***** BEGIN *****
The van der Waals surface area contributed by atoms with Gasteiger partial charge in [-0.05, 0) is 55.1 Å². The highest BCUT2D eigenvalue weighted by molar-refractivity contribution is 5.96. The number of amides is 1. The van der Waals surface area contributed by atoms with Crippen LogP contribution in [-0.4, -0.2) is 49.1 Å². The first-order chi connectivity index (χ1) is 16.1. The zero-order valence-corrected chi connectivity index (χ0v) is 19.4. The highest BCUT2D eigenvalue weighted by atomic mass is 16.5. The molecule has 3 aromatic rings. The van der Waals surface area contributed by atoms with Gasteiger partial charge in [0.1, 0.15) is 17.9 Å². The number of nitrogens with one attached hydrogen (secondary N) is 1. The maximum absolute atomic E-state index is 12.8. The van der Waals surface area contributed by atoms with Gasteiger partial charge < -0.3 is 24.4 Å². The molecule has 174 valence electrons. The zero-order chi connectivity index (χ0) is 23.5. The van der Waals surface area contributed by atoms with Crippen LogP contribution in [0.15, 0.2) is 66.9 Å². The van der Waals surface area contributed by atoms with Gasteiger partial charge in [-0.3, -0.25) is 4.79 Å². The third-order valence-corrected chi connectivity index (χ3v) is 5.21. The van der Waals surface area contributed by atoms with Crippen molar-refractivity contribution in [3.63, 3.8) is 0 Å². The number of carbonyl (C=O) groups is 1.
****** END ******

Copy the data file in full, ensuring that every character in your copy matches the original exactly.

The van der Waals surface area contributed by atoms with Gasteiger partial charge in [-0.05, 0) is 55.1 Å². The highest BCUT2D eigenvalue weighted by molar-refractivity contribution is 5.96. The number of amides is 1. The van der Waals surface area contributed by atoms with Crippen LogP contribution in [-0.4, -0.2) is 49.1 Å². The first-order chi connectivity index (χ1) is 16.1. The zero-order valence-corrected chi connectivity index (χ0v) is 19.4. The highest BCUT2D eigenvalue weighted by atomic mass is 16.5. The molecule has 3 aromatic rings. The van der Waals surface area contributed by atoms with Gasteiger partial charge in [0.1, 0.15) is 17.9 Å². The number of nitrogens with one attached hydrogen (secondary N) is 1. The maximum absolute atomic E-state index is 12.8. The van der Waals surface area contributed by atoms with Gasteiger partial charge < -0.3 is 24.4 Å². The molecule has 174 valence electrons. The zero-order chi connectivity index (χ0) is 23.5. The van der Waals surface area contributed by atoms with Crippen LogP contribution in [0.15, 0.2) is 66.9 Å². The van der Waals surface area contributed by atoms with Gasteiger partial charge in [-0.3, -0.25) is 4.79 Å². The third-order valence-corrected chi connectivity index (χ3v) is 5.21. The van der Waals surface area contributed by atoms with Crippen molar-refractivity contribution in [3.63, 3.8) is 0 Å². The number of carbonyl (C=O) groups is 1.